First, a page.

August 3, 2013
The three pieces on Saturday night’s concert of the Cabrillo Festival of Contemporary Music, at the Santa Cruz Civic Auditorium, all featured a common thread. Sean Friar’s Noise Gate (2013) was about hiking away from the noise of the city and experiencing the subtle sounds of nature. Thomas Newman’s It Got Dark (2009) leaves the same city (Los Angeles) but travels in time rather than location, in a nostalgic visit to the gentler world that was there before the bustling metropolis hustled in. Mason Bates’ Alternative Energy (2012) also traveled in time and space, imagining energy generation in the past, present, future, and the distant future, and also contrasting intense industrial sounds with the serene sounds of nature. Urban vs. natural — present vs. past — tension vs. resolution: It is the same basic dichotomy that runs through all music, akin to dominant vs. tonic.
Yet all three approaches had different styles and personalities. Noise Gate was the most abstract of the three. It began at the center of urban grit with quarter-tone-clustered brass screeching like semitrailers on the freeway and percussion thumping like jackhammers. As the narrative floats away from the city, the sounds gradually vanish until we are left with just a distant rumbling and humming. Finally, we hear silence. But no sooner do we get to enjoy this respite than a different set of sounds creeps in: insects, birds, wind. Friar sets the sounds of nature in fantastic wisps of harmonic clusters in ultrahigh strings and in abstract flutters from various corners of the orchestra. At the heart of the piece were amazing bird-call imitations, played artfully by the woodwind section. Although the title Noise Gate refers to an electronic music concept for volume threshold, this was the only piece in the concert that did not employ electronic effects.
It Got Dark was the most traditionally tonal piece on the program. Newman comes from a line of famous musicians and has worked as a film composer since the 1990s, receiving 11 Oscar nominations. He wrote the music for dozens of movies, including The Shawshank Redemption, The Green Mile, Erin Brockovich, American Beauty, Finding Nemo, and WALL-E. Concert music and movie music are two different animals — so the cinematic quality of Newman’s music is undeniable.
Friar sets the sounds of nature in fantastic wisps of harmonic clusters in ultrahigh strings and in abstract flutters from various corners.
Long unobtrusive melodies, looping progressions, and occasional dramatic flares were aided in his piece by prerecorded voiceovers and a glossy handout for each audience member with pictures of old Los Angeles on which each movement was based. (The pictures could also have been presented as a projected slide show, but that might have been too obtrusive.) Newman decided not to take the opportunity to explore music without images and spoken words, instead presenting us with an experience that lay somewhere between a concert and a movie.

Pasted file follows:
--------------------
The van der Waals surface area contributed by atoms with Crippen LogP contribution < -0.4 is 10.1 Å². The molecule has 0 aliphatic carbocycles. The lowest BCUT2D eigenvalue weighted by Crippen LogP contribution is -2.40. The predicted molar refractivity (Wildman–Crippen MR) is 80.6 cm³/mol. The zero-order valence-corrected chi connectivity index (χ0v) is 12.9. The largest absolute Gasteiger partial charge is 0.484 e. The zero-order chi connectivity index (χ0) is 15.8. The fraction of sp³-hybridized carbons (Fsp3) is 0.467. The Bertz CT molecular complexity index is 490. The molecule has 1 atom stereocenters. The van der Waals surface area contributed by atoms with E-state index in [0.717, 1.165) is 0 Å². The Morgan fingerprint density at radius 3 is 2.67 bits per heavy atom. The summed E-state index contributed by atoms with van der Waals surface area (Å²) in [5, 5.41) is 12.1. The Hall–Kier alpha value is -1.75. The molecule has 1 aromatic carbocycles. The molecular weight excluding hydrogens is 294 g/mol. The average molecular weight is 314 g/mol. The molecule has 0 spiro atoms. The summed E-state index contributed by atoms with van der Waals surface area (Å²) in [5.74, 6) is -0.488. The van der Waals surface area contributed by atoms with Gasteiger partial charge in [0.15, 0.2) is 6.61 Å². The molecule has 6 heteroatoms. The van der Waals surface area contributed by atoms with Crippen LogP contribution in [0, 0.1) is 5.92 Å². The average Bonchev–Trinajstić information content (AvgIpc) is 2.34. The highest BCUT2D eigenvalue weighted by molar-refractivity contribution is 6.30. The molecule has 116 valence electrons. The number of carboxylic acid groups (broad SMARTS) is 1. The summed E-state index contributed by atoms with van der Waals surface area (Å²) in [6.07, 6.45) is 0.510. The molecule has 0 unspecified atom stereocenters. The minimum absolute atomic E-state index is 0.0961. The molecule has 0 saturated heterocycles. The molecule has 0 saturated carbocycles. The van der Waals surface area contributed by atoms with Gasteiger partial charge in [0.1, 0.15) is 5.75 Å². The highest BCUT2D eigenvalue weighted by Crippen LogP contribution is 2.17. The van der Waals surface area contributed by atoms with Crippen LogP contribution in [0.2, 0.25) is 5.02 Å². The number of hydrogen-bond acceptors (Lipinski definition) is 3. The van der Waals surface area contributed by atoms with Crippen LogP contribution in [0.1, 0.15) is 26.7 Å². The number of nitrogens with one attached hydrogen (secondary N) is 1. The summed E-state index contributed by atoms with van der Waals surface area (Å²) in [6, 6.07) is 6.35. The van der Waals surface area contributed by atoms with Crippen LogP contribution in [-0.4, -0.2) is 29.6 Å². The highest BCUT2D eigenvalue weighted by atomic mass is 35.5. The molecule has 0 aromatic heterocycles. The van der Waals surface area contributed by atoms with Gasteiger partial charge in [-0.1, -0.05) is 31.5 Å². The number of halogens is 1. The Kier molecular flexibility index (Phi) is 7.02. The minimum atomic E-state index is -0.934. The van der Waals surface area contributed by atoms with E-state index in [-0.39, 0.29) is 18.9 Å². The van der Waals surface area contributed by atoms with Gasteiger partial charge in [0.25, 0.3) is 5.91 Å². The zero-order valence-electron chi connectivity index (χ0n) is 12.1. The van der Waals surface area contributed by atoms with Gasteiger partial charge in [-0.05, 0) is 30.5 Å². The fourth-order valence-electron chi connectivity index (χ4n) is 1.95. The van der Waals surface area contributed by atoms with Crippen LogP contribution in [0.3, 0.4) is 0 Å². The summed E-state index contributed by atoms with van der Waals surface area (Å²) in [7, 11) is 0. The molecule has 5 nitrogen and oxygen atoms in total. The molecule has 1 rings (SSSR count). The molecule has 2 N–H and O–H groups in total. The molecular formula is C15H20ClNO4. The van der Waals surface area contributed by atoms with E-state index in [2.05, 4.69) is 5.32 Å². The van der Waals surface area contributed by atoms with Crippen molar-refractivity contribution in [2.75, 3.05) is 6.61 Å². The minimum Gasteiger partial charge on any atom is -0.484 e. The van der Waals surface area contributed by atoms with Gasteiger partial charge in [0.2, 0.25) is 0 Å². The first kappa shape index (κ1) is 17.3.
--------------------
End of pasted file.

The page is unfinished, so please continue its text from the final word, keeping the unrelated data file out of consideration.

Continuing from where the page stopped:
The Kronos Quartet was featured as a soloist group, but I have never heard them make less of an impact. Usually they are the star attraction, but in It Got Dark they were a part of the orchestra — this wasn’t really a concerto for quartet and orchestra, though they did play more-intricate lines. Kronos always performs with amplification; it’s their signature sound. Hearing them alongside an unamplified orchestra underscored the advantages and disadvantages of amplification. The orchestra sounded warm and rich, and the quartet nasal and tinny — the price they pay for volume, clarity, and immediacy provided by the amplification.
Bates finds the perfect balance between innovative complexity and speaking in the idiom of our time.
Alternative Energy was by far the most interesting and entertaining piece on the program, maybe even more so than any other 21st-century composition I have heard. Bates finds the perfect balance between innovative complexity and speaking in the idiom of our time. For too long, academic composers scared audiences away by neglecting to find that balance, resulting in a common fear of contemporary music. The Cabrillo Festival counters that perception with open-mindedness and enthusiasm. While Bates is unafraid to use dissonance, quartertones, and “unpleasant” sounds all over the place, he also brings in jazzy melodies, hip-hop beats, and fiddle tunes, performed by Concertmaster Justin Bruns in some of the most evocative playing of the evening. Bates sat right under the timpani at the laptop controls, triggering sound effects that sounded like fire sparks and steam puffs — daily atmospheric noises, here sampled and arranged into strong rhythmic patterns for fantastic effect.
Alternative Energy’s four attacca movements led to each other seamlessly, and the programmatic description could clearly be followed, from the beginnings of the industrial revolution with hand-cranked engine starters to a nuclear power plant, a particle collider, and finally a return to nature in a postglobal, warming, tropical jungle in Iceland, where inner spiritual energy is generated.